Charlotte: During the 10 weeks I have been working on a project to conserve and re-house items from a collection of letters, legal documents and title deeds relating to the Royal Edinburgh Infirmary. The earliest item is a parchment title deed dated 1594 and material continues up to the early 20th Century. An important part of the project was to survey the collection (which has not been catalogued) and decide with the LHSA archivist and conservator on items to prioritise. The parchment title deeds were a focus, but safe handling was difficult at times due to the way they are folded, their size and the nature of parchment as a material. I did some research to find the most suitable method of flattening the title deeds (where appropriate), storage has been created and a special folder made to help with safe handling when opening the title deeds. Some of the paper documents contained iron gall ink which was a concern as iron gall ink can severely degrade paper. Treatment options were chosen that were sensitive to the nature of iron gall ink and that would help to stabilise the documents.
Other activities were included in the internship; I led a training day for volunteers to learn about the basic principles of conservation and I have helped with student seminars as well as attending visits.
I have had an amazing time here at the University and have learnt so much! I really feel like a part of the team, and I am really sad that this is our last week here.
Volunteer with The Carmichael Watson Project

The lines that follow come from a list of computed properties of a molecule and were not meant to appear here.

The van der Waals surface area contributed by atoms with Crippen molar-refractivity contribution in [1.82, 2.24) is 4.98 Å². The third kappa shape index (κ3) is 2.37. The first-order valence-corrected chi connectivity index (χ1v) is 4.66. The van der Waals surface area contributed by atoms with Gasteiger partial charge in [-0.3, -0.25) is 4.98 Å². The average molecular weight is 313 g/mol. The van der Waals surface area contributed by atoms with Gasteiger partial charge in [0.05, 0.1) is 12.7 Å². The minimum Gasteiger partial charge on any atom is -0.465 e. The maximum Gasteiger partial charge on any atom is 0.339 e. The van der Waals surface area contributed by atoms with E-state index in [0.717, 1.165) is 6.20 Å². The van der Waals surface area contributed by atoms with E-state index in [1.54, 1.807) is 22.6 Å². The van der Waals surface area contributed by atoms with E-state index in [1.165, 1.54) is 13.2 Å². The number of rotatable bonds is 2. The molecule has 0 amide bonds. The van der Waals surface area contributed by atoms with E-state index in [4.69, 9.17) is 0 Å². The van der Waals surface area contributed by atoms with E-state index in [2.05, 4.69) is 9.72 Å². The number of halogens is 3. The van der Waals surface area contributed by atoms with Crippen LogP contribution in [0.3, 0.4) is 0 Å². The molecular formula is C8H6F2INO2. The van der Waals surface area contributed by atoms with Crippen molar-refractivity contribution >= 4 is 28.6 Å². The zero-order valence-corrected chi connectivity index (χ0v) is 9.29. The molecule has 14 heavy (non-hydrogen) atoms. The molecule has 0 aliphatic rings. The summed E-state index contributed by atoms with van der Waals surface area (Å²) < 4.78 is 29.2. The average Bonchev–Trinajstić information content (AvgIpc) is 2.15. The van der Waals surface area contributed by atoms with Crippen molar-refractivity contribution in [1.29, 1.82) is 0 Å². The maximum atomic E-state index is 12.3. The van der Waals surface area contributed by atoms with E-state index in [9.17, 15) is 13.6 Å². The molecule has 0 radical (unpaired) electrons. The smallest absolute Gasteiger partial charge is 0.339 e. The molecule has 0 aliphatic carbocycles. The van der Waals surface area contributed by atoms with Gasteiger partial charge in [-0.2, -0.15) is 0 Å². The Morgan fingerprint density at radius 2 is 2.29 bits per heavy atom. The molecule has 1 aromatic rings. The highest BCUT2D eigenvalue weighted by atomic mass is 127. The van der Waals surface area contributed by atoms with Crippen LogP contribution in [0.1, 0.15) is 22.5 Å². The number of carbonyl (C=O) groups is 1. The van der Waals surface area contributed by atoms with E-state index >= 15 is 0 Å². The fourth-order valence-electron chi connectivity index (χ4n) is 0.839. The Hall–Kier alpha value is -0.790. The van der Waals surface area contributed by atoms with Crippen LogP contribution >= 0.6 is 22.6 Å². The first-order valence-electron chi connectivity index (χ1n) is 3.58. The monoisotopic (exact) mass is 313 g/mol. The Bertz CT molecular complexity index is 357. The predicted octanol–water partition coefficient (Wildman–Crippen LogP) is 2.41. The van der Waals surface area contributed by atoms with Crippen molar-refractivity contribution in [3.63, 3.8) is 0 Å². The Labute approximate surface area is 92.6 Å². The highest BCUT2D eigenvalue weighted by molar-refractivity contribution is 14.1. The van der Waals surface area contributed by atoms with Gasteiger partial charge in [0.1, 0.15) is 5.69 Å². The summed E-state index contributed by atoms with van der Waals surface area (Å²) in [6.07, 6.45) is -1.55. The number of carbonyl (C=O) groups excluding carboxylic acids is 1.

I have been volunteering in Special Collections and Archives for a few hours each week since June 2011, with my work mainly focussed on the Carmichael Watson project. For those few hours, I usually find myself in the company of lowly crofters and paupers, scraping a living off the land in the more remote areas of mid-late 19th century Scotland. My work centres on researching and creating biographies of the people visited or mentioned by Alexander Carmichael in his many transcription and field notebooks. In these notebooks, Carmichael collected such things as spells, songs, charms, prayers and stories at the heart of the Gaelic culture of the time. Through studying their birth, marriage and death certificates together with census records, I construct a brief biography of the informants’ lives and ensure that significant dates are made ‘machine-readable’ for future researchers, as well as checking any reference made in the notebooks to each person; all these details are gradually being made available on the Carmichael Watson Project website. As well as my enjoyment of being a ‘detective’ in constructing the biographies, it also gives me great satisfaction to think that my work may be of use to those researching in the field of 19th century life in the Highlands and Islands, especially as I lived in the Highlands myself for around 15 years.